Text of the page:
The country has now moved into Alert Level 3. Find out what this new level means for owners and tenants. If you have any questions regarding your own rental property, please contact our team directly.

What will change at Alert Level 3?

  • Tenants are allowed to move to a new house and moving companies will be able to help tenants. Movers will have to adhere to physical distancing rules and should keep records for contact tracing purposes.
  • Routine inspections of rental properties cannot take place unless it is an emergency situation, such as a landlord needing to confirm that emergency maintenance is required.
  • Maintenance can only occur in emergencies or with tenant approval. This might include plumbers, electricians and tradespeople who can work on, and inside rental properties.
  • We recommend landlords arrange for professional services to clean or undertake maintenance of their vacant rental property.
  • Open homes where multiple people view a property cannot take place.
  • In-person viewings for rental properties can take place under Alert Level 3 with some restrictions. If the property is tenanted, landlords will need approval from the tenants and viewings should only occur when the tenants are not on the property.
  • During viewings, physical distance should be maintained and contact with surfaces kept at a minimum. Anything that is touched should be wiped with disinfectant. In-person viewings should be limited to two per day per property.

The Ministry of Housing and Urban Development has further information on what it means for landlords and tenants to move from Alert Level 4 to Alert Level 3.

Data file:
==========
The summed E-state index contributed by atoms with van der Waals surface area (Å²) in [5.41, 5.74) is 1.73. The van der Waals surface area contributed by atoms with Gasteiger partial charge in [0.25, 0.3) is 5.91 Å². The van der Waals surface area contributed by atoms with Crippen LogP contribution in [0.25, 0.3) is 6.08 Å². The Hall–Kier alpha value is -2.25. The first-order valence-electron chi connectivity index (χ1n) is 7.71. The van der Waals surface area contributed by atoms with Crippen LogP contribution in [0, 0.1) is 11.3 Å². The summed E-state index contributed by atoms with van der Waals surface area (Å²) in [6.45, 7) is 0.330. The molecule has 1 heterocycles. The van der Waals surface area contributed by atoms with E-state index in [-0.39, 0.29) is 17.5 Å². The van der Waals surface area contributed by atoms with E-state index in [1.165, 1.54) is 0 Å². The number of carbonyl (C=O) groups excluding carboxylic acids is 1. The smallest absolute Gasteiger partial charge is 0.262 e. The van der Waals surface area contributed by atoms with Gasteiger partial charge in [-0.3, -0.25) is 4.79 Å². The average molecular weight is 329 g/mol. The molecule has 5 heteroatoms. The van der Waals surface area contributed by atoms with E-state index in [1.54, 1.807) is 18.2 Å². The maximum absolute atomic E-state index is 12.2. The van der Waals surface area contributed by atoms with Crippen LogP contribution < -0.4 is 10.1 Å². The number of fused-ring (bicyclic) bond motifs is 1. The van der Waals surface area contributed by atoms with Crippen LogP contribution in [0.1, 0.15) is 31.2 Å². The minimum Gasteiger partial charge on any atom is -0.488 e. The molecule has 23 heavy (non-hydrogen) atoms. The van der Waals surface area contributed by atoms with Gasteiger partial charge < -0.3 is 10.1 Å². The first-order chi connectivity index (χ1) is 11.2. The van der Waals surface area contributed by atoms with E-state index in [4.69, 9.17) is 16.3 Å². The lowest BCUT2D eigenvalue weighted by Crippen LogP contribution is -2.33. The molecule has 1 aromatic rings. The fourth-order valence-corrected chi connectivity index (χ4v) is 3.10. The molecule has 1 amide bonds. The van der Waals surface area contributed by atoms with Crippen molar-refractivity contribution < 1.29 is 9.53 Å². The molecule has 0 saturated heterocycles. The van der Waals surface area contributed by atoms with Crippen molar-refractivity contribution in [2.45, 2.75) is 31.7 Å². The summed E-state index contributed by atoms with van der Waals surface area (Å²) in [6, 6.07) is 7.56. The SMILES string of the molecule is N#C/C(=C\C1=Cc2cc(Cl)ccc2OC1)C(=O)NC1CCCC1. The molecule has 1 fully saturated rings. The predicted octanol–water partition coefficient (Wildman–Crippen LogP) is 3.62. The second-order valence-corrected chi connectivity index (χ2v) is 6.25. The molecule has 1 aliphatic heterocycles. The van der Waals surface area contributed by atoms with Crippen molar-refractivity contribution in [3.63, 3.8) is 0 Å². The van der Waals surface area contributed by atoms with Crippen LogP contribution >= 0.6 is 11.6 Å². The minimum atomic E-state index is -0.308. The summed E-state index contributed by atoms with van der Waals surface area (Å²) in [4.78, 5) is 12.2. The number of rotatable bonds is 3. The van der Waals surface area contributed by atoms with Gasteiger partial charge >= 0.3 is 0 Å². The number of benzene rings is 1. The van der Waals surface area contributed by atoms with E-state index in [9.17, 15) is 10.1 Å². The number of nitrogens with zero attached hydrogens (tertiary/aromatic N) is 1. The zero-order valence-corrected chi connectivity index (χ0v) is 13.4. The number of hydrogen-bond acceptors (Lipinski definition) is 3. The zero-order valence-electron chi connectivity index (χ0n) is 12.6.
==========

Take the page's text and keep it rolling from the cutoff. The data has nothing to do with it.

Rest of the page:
Landlords and property managers can find up-to-date information for businesses on the website  .

More information on safe practices at Alert Level 3 is available on the WorkSafe website.  

COVID-19 – Rent Increase Freeze & Tenancy Terminations

Information on the rent increase freeze and tenancy termination regulations related to the COVID-19 pandemic.

For general information on COVID-19 visit the government’s central website.

On 23 March 2020, the Government announced a freeze of rent increases and an extension of no-cause terminations. This has been applied as law through the COVID-19 Response (Urgent Management Measures) Amendment Act, which came into effect on 26 March 2020.

These measures will support New Zealanders to stay in their rental properties with a six-month freeze on residential rent increases and increased protection from having their tenancies terminated.